A Russian court on Friday handed US investor Michael Calvey and French banker Philippe Delpal suspended sentences after convicting them of embezzlement in a high-profile case that has rattled the country's business community.

Even if they will not spend any more time in jail, Calvey and Delpal decried as "outrageous" and "shocking" a ruling that brings down the curtain on a business dispute that further damaged the investment climate in Russia and triggered an outflow of foreign capital.

Calvey, the founder of investment fund Baring Vostok who spent nearly two years in detention and under house arrest, received a suspended sentence of five years six months for a crime he said he did not commit.

Delpal, who spent six months in jail before he was put under house arrest, received a four-and-a-half year suspended sentence, according to an AFP reporter in Moscow's Meshchansky district court.

He also insisted he was not guilty of any crime.

Five Russian associates who said they were innocent also received suspended sentences of between three-and-a-half years and five years.

"The court has come to the conclusion that the defendants can be reformed without being isolated from society," said judge Anna Sokova, who took more than 15 hours Thursday and Friday to read out the judgement.

All seven were also given a five-year probation period.

On Thursday, the court found Calvey, Delpal and their Russian associates guilty of "embezzlement of funds on an especially large scale."

Calvey was arrested along with Delpal in February 2019 and accused of defrauding Vostochny Bank of 2.5 billion rubles ($32.9 million). He spent two months in jail before being put under house arrest. He was released from house arrest last November.

Both Calvey and Delpal decried the court ruling.

"I view the verdict as unfortunate and deeply unfair," Calvey, 53, told reporters, adding that the conviction on the charge of embezzlement was "deeply offensive."

US investor Michael Calvey said it is 'simply outrageous to be convicted of a crime that never happened.'
US investor Michael Calvey said it is 'simply outrageous to be convicted of a crime that never happened.' AFP / Dimitar DILKOFF

"Compared to most cases, receiving a suspended sentence is already almost a victory. But on the other hand, it is simply outrageous to be convicted of a crime that never happened," he said in English.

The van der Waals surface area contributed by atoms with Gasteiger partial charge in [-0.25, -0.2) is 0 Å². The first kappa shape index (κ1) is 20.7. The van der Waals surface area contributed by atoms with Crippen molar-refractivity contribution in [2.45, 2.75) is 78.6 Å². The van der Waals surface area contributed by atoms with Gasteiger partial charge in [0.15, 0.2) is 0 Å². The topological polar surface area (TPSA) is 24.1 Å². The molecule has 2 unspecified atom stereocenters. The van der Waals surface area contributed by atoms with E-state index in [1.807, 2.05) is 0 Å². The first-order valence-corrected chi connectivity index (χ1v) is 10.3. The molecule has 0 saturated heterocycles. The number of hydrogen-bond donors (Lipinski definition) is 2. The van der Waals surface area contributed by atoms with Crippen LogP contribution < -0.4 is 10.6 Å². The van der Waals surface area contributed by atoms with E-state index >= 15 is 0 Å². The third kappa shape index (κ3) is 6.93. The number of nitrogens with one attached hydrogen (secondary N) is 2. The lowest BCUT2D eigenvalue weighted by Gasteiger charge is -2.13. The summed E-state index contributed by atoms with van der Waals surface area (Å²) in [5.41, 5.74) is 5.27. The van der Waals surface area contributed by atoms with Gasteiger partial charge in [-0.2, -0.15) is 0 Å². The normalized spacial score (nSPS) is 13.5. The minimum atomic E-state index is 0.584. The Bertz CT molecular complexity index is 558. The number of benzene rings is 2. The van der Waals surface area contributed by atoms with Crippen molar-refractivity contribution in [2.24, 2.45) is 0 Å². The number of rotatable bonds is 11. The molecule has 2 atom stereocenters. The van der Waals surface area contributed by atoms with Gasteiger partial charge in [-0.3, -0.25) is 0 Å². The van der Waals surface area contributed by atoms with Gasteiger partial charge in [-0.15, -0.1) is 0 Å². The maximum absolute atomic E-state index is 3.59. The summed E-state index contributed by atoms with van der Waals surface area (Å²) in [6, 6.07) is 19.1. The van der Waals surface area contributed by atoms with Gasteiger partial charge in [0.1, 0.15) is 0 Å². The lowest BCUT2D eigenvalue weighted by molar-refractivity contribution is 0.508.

He said he planned to meet with his lawyers and decide on his next steps over the following week.

Delpal, 48, said he would appeal.

"If this is justice, then I don't understand it. I am in shock," he told reporters, noting it was a "sad" ruling for all businesses in the country.

He said the judge rejected the arguments of the defence and sided with the prosecution.

"The court did not want to understand or could not understand that in this case there is no victim or damage and that there is no beneficiary of a potential embezzlement," Delpal added.

The case against Calvey, who has worked in Russia for more than two decades, has shocked the business community and triggered an outflow of foreign capital from the country.

Baring Vostok used to be a major shareholder in Vostochny Bank, and defendants in the case insisted it was fabricated in an attempt by minority shareholders to gain full control of the bank.

In a statement on Friday, Baring Vostok said: "Our colleagues are innocent."

"Vostochny Bank was the only beneficiary of all transactions, as evidenced by the financial documents attached to the case file and the testimony of all witnesses," the statement said.

Influential voices in the Russian business community publicly supported Calvey and Delpal, saying that the case was a commercial dispute and should not be decided by a criminal court.

Emmanuel Quidet, president of the France-Russia Chamber of Commerce and Industry, said on Friday that he found the ruling "extremely shocking" and it could affect Russia's image.

Baring Vostok has invested in some of the biggest companies in the country including online giant Yandex and Ozon, a top e-retailer.

While arrests and criminal prosecution of business people in Russia are common and often launched by local authorities or competitors, it is rare for foreign investors to be targeted.